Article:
3. The reciprocals of these numbers are taken. A plane that parallels an axis may be considered to have an infinite intercept, and, therefore, a zero index.4. If necessary, these three numbers are changed to the set of smallest integers by multiplication or division by a common factor.5. Finally, the integer indices, not separated by commas, are enclosed within parentheses, thus: (h k l).
Intersections: (∞ 1 ½)
Reciprocals: (0 1 2)
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3. Crystallographic planes 3.1 Definition
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3. Crystallographic planes 3.2 Examples
Example of O translation.Determine the Miller indices for this plane:
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3. Crystallographic planes 3.2 Examples
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3. Crystallographic planes 3.2 Examples
Solution:Since the plane passes through the selected origin O, a new origin must bechosen at the corner of an adjacent unit cell, taken as O’ and shown in sketch (b). This plane is parallel to the x axis, and the intercept may be taken as ∞a. The y and z axes intersections, referenced to the new origin O’, are –b and c/2, respectively. Thus, in terms of the lattice parameters a, b, and c, these intersections are ∞, -1, and ½. The reciprocals of these numbers are 0, -1, and 2; and since all are integers, no further reduction is necessary. Finally, enclosure in parentheses yields (012). These steps are briefly summarized below:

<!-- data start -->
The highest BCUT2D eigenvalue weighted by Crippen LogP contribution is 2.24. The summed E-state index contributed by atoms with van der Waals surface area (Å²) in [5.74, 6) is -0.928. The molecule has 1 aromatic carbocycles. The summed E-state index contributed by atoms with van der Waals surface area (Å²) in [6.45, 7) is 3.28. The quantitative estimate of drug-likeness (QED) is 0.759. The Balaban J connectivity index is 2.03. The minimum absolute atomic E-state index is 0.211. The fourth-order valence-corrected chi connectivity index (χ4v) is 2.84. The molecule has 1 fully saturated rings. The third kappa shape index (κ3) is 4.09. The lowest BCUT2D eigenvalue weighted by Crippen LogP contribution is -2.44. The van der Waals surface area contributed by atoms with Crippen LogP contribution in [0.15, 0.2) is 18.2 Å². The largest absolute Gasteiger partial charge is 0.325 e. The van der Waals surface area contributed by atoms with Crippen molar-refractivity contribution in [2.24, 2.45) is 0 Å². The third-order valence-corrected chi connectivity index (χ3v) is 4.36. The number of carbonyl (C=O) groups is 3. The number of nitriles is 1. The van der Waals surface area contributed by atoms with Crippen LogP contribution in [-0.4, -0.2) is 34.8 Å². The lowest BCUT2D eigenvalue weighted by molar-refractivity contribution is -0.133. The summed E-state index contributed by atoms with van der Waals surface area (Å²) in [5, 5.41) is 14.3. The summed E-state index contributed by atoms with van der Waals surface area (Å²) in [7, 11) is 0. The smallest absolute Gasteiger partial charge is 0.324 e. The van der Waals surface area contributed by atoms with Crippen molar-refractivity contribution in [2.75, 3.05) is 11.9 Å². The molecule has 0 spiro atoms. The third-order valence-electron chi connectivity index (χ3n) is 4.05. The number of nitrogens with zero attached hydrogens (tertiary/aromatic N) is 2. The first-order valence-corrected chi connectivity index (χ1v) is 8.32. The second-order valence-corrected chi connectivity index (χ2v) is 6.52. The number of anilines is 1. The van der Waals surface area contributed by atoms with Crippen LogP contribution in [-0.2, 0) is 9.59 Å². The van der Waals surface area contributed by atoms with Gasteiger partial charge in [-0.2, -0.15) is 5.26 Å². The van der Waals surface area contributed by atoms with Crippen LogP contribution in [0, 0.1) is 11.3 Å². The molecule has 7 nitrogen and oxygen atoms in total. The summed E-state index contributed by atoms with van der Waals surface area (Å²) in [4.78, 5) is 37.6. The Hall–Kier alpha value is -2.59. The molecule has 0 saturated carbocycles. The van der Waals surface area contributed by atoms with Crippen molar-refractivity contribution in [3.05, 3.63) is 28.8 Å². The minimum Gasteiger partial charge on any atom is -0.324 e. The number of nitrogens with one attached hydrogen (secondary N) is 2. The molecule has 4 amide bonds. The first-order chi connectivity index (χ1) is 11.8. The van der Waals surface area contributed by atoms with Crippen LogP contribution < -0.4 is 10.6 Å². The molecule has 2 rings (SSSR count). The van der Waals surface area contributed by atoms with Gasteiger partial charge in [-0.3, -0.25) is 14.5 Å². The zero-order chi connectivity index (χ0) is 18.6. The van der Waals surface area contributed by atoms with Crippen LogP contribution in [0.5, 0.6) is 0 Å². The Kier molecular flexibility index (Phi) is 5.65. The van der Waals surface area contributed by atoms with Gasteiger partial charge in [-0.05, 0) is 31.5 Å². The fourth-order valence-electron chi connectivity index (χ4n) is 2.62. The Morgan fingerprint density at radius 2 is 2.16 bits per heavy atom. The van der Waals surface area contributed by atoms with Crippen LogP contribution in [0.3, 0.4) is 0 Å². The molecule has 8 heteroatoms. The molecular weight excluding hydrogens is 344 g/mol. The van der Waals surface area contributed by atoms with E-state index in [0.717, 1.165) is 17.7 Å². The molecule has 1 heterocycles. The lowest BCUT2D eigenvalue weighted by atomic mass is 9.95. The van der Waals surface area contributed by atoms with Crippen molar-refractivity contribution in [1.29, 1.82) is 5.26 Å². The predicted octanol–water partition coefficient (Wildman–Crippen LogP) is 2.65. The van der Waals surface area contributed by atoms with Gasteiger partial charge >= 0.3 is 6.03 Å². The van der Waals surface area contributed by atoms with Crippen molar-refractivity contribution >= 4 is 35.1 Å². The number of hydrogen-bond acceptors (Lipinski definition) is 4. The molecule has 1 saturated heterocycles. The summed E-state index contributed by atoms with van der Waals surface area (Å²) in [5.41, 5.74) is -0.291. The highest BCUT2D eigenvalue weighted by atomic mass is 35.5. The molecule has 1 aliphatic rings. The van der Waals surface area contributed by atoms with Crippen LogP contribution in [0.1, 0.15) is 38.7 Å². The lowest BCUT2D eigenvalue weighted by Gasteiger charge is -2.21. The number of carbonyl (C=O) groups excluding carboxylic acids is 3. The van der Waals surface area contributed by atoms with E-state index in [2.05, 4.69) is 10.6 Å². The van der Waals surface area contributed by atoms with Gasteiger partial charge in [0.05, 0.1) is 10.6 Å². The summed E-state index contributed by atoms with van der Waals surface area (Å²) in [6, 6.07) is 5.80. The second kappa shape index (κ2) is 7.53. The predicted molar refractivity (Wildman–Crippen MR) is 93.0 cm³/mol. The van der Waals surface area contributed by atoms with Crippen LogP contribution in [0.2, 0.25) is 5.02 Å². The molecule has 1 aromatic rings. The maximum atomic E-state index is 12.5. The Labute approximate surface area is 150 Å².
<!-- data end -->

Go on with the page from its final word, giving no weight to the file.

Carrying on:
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3. Crystallographic planes 3.2 Examples
A family of planes contains all the planes that are crystallographicallyequivalent—that is, having the same atomic packing; and a family is designated by indices that are enclosed in braces—such as {100}. For example, in cubic crystals the (111), (111), (111), (111), (111), (111), (111), and (111) planes all belong to the {111} family.
(a) Reduced-sphere BCC unit cell with (110) plane.(b) Atomic packing of a BCC (110) plane. Corresponding atom positions from (a) are indicated.
(a) Reduced-sphere FCC unit cell with (110) plane. (b) Atomic packing of an FCC (110) plane. Corresponding atom positions from (a) are indicated.
( 1 0 0 ) (1 1 1 )(1 1 0 )
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3. Crystallographic planes 3.2 Examples
Summary• Coordinates of points
We can locate certain points, such as atom positions, in the lattice or unit cell by constructing the right-handed coordinate system.
• A crystallographic direction is defined as a line between two points, or a vector.
• Crystallographic planes are specified by three Miller indices as (h k l).
[u v w]
(h k l)
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q r s
Summary• Coordinates of points
The position of any point located within a unit cell may be specified in terms of a, b, and c as fractional multiples of the unit cell edge lengths.
• Crystallographic direction1. The vector must pass through the origin.2. Projections.3. Projections in term of a, b, and c.4. Reductions to the smaller integer value.5. Enclosure [u v w].
• Crystallographic planes1. The plane must not pass through the origin.2. Intersections.3. Intersections in term of a, b, and c.4. Reciprocals.5. Enclosure (h k l).
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Summary
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References
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Materials Science and Engineering, An Introduction – William D. Callister, Jr.